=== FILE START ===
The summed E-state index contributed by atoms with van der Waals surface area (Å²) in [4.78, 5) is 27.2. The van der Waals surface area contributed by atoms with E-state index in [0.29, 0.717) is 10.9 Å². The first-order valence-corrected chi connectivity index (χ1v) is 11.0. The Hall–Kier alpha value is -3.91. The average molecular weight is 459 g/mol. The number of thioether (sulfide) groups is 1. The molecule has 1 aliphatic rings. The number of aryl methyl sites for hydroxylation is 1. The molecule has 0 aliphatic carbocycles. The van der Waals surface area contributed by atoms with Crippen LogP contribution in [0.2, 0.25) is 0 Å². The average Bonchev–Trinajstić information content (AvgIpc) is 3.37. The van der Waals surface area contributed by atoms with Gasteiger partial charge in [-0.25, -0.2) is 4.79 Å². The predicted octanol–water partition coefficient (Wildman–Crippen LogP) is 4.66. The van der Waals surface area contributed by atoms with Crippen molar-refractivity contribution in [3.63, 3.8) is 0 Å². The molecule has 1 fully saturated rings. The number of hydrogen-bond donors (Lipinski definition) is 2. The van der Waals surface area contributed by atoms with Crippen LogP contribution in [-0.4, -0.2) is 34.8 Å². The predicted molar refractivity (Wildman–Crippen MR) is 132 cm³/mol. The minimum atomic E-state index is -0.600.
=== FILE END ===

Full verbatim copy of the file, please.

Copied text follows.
The summed E-state index contributed by atoms with van der Waals surface area (Å²) in [4.78, 5) is 27.2. The van der Waals surface area contributed by atoms with E-state index in [0.29, 0.717) is 10.9 Å². The first-order valence-corrected chi connectivity index (χ1v) is 11.0. The Hall–Kier alpha value is -3.91. The average molecular weight is 459 g/mol. The number of thioether (sulfide) groups is 1. The molecule has 1 aliphatic rings. The number of aryl methyl sites for hydroxylation is 1. The molecule has 0 aliphatic carbocycles. The van der Waals surface area contributed by atoms with Crippen LogP contribution in [0.2, 0.25) is 0 Å². The average Bonchev–Trinajstić information content (AvgIpc) is 3.37. The van der Waals surface area contributed by atoms with Gasteiger partial charge in [-0.25, -0.2) is 4.79 Å². The predicted octanol–water partition coefficient (Wildman–Crippen LogP) is 4.66. The van der Waals surface area contributed by atoms with Crippen molar-refractivity contribution in [3.63, 3.8) is 0 Å². The molecule has 1 fully saturated rings. The number of hydrogen-bond donors (Lipinski definition) is 2. The van der Waals surface area contributed by atoms with Crippen LogP contribution in [-0.4, -0.2) is 34.8 Å². The predicted molar refractivity (Wildman–Crippen MR) is 132 cm³/mol. The minimum atomic E-state index is -0.600.